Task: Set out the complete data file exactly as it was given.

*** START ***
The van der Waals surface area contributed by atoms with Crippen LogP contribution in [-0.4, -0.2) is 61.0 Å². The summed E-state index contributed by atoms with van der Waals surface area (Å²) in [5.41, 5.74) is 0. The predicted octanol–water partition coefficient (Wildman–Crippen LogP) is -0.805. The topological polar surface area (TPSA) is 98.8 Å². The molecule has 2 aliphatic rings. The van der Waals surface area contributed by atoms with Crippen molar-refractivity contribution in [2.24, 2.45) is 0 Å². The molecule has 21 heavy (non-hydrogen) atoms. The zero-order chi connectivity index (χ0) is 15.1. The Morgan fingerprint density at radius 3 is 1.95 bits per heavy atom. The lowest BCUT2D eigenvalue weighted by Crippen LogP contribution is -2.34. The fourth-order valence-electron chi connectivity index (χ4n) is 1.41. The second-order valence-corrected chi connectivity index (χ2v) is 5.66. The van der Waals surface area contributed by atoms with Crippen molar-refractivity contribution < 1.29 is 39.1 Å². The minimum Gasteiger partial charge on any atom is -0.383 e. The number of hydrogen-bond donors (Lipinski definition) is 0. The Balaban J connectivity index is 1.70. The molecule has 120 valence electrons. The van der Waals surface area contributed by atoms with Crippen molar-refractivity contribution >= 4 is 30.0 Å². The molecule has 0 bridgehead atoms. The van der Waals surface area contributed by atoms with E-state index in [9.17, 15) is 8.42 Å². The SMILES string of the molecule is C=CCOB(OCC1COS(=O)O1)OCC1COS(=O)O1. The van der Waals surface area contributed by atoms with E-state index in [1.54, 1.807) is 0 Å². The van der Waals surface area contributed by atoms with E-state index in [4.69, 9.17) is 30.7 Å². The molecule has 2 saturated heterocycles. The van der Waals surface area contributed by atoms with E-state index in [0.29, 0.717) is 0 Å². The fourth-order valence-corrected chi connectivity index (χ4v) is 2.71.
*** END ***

The van der Waals surface area contributed by atoms with Crippen LogP contribution in [-0.4, -0.2) is 61.0 Å². The summed E-state index contributed by atoms with van der Waals surface area (Å²) in [5.41, 5.74) is 0. The predicted octanol–water partition coefficient (Wildman–Crippen LogP) is -0.805. The topological polar surface area (TPSA) is 98.8 Å². The molecule has 2 aliphatic rings. The van der Waals surface area contributed by atoms with Crippen molar-refractivity contribution in [2.24, 2.45) is 0 Å². The molecule has 21 heavy (non-hydrogen) atoms. The zero-order chi connectivity index (χ0) is 15.1. The Morgan fingerprint density at radius 3 is 1.95 bits per heavy atom. The lowest BCUT2D eigenvalue weighted by Crippen LogP contribution is -2.34. The fourth-order valence-electron chi connectivity index (χ4n) is 1.41. The second-order valence-corrected chi connectivity index (χ2v) is 5.66. The van der Waals surface area contributed by atoms with Crippen molar-refractivity contribution < 1.29 is 39.1 Å². The minimum Gasteiger partial charge on any atom is -0.383 e. The number of hydrogen-bond donors (Lipinski definition) is 0. The Balaban J connectivity index is 1.70. The molecule has 120 valence electrons. The van der Waals surface area contributed by atoms with Crippen molar-refractivity contribution >= 4 is 30.0 Å². The molecule has 0 bridgehead atoms. The van der Waals surface area contributed by atoms with E-state index in [9.17, 15) is 8.42 Å². The SMILES string of the molecule is C=CCOB(OCC1COS(=O)O1)OCC1COS(=O)O1. The van der Waals surface area contributed by atoms with E-state index in [1.54, 1.807) is 0 Å². The van der Waals surface area contributed by atoms with E-state index in [4.69, 9.17) is 30.7 Å². The molecule has 2 saturated heterocycles. The van der Waals surface area contributed by atoms with E-state index in [0.29, 0.717) is 0 Å². The fourth-order valence-corrected chi connectivity index (χ4v) is 2.71.